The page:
Cactus, TX, United States
Cactus, TX, United States

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Rathmann R.J.,Texas Tech University | Bernhard B.C.,Texas Tech University | Swingle R.S.,Cactus Research Ltd | Lawrence T.E.,West Texas A&M University | And 7 more authors.
Journal of Animal Science | Year: 2012

British × Continental heifers (n = 3,382; initial BW = 307 kg) were serially slaughtered to determine if increasing days on the finishing diet (DOF) mitigates negative consequences of zilpaterol HCl (ZH) on quality grade and tenderness of beef. A 2 × 3 factorial arrangement of treatments in a completely randomized block design (36 pens; 6 pens/treatment) was used. Zilpaterol HCl (8.33 mg/kg DM) was fed 0 and 20 to 22 d before slaughter plus a 3 to 5 d withdrawal to heifers spending 127, 148, and 167 DOF. Feedlot and carcass performance data were analyzed with pen as the experimental unit. Three hundred sixty carcasses (60 carcasses/treatment) were randomly subsampled, and strip loin steaks were aged for 7, 14, and 21 d for assessment of Warner-Bratzler shear force (WBSF) and slice shear force (SSF) with carcass serving as the experimental unit for analysis. No relevant ZH × DOF interactions were detected (P > 0.05). Feeding ZH during the treatment period increased ADG by 9.5%, G:F by 12.5%, carcass ADG by 33.6%, carcass G:F by 35.9%, carcass ADG:live ADG by 15.6%, HCW by 3.2% (345 vs. 356 kg), dressing percent by 1.5%, and LM area by 6.5% and decreased 12th-rib fat by 5.2% and yield grade (YG) by 0.27 units (P < 0.01). Feeding ZH tended to decrease marbling score (437 vs. 442 units; P = 0.10) and increased WBSF at 7 (4.25 vs. 3.47 kg; P < 0.01), 14 (3.57 vs. 3.05 kg; P < 0.01), and 21 d (3.50 vs. 3.03 kg; P < 0.01). Feeding ZH decreased empty body fat percentage (EBF; 29.7% vs. 30.3%; P < 0.01) and increased 28% EBF adjusted final BW (473.4 vs. 449.8 kg; P < 0.01). Analysis of interactive means indicated that the ZH × 148 DOF group had a similar percentage of USDA Prime, Premium Choice, Low Choice, and YG 1, 2, 3, 4, and 5 carcasses (P > 0.10) and decreased percentage of Select (30.4 vs. 36.6%; P = 0.03) and Standard (0.2 vs. 0.9%; P = 0.05) carcasses compared with the control × 127 DOF group. As a result of ZH shifting body composition, extending the DOF of beef heifers is an effective feeding strategy to equalize carcass grade distributions. This can be accomplished along with sustaining the ZH mediated advantages in feedlot and carcass weight gain. © 2012 American Society of Animal Science. All rights reserved.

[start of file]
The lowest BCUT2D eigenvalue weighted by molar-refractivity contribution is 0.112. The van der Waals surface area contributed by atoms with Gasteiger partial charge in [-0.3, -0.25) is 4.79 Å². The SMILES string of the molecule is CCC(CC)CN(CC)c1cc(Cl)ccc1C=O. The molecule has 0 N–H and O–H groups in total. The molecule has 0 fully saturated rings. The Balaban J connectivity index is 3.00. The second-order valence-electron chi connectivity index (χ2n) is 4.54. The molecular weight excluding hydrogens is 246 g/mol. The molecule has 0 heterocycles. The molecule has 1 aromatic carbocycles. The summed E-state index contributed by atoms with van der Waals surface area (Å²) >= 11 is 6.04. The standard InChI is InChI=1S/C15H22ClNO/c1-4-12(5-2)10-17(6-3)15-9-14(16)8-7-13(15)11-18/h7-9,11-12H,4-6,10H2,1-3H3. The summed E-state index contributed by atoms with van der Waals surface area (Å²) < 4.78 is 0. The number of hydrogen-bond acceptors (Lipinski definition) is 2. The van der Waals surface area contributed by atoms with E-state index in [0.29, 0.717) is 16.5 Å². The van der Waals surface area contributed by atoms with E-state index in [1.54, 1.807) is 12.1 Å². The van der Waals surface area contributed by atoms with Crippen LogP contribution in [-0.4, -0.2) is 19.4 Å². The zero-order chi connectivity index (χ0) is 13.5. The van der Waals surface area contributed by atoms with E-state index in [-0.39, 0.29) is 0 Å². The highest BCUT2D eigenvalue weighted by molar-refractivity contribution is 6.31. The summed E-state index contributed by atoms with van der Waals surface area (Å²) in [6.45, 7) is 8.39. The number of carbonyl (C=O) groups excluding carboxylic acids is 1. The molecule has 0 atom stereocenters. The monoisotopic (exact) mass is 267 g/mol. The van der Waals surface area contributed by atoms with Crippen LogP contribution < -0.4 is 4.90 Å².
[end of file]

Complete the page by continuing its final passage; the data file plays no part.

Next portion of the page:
Parr S.L.,Texas Tech University | Chung K.Y.,Texas Tech University | Hutcheson J.P.,Schering | Nichols W.T.,Schering | And 5 more authors.
Journal of Animal Science | Year: 2011